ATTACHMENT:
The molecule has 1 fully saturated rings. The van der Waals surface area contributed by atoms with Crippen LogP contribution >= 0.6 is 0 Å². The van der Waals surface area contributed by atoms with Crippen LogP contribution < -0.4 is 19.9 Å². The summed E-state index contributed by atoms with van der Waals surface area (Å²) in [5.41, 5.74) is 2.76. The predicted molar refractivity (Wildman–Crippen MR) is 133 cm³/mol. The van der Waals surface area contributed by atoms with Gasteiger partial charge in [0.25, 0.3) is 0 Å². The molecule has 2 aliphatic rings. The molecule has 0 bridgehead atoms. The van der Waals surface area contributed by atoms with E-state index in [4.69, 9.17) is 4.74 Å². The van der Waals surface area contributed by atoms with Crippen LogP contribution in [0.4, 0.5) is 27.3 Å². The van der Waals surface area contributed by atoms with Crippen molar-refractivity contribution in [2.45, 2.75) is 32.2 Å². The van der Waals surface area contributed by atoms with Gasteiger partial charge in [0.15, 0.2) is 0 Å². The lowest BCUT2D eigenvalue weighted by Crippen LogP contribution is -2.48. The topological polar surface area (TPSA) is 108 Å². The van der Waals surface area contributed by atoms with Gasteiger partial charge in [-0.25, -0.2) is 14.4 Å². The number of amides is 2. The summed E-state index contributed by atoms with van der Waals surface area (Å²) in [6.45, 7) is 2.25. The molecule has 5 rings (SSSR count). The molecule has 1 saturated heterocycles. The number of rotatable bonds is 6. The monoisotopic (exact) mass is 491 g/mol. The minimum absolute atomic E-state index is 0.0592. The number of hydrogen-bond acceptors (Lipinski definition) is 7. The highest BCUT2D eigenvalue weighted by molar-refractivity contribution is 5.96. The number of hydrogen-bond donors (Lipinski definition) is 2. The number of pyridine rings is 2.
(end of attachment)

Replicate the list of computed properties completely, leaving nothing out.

The molecule has 1 fully saturated rings. The van der Waals surface area contributed by atoms with Crippen LogP contribution >= 0.6 is 0 Å². The van der Waals surface area contributed by atoms with Crippen LogP contribution < -0.4 is 19.9 Å². The summed E-state index contributed by atoms with van der Waals surface area (Å²) in [5.41, 5.74) is 2.76. The predicted molar refractivity (Wildman–Crippen MR) is 133 cm³/mol. The van der Waals surface area contributed by atoms with Gasteiger partial charge in [0.25, 0.3) is 0 Å². The molecule has 2 aliphatic rings. The molecule has 0 bridgehead atoms. The van der Waals surface area contributed by atoms with E-state index in [4.69, 9.17) is 4.74 Å². The van der Waals surface area contributed by atoms with Crippen LogP contribution in [0.4, 0.5) is 27.3 Å². The van der Waals surface area contributed by atoms with Crippen molar-refractivity contribution in [2.45, 2.75) is 32.2 Å². The van der Waals surface area contributed by atoms with Gasteiger partial charge in [0.15, 0.2) is 0 Å². The lowest BCUT2D eigenvalue weighted by Crippen LogP contribution is -2.48. The topological polar surface area (TPSA) is 108 Å². The van der Waals surface area contributed by atoms with Gasteiger partial charge in [-0.25, -0.2) is 14.4 Å². The number of amides is 2. The summed E-state index contributed by atoms with van der Waals surface area (Å²) in [6.45, 7) is 2.25. The molecule has 5 rings (SSSR count). The molecule has 1 saturated heterocycles. The number of rotatable bonds is 6. The monoisotopic (exact) mass is 491 g/mol. The minimum absolute atomic E-state index is 0.0592. The number of hydrogen-bond acceptors (Lipinski definition) is 7. The highest BCUT2D eigenvalue weighted by molar-refractivity contribution is 5.96. The number of hydrogen-bond donors (Lipinski definition) is 2. The number of pyridine rings is 2.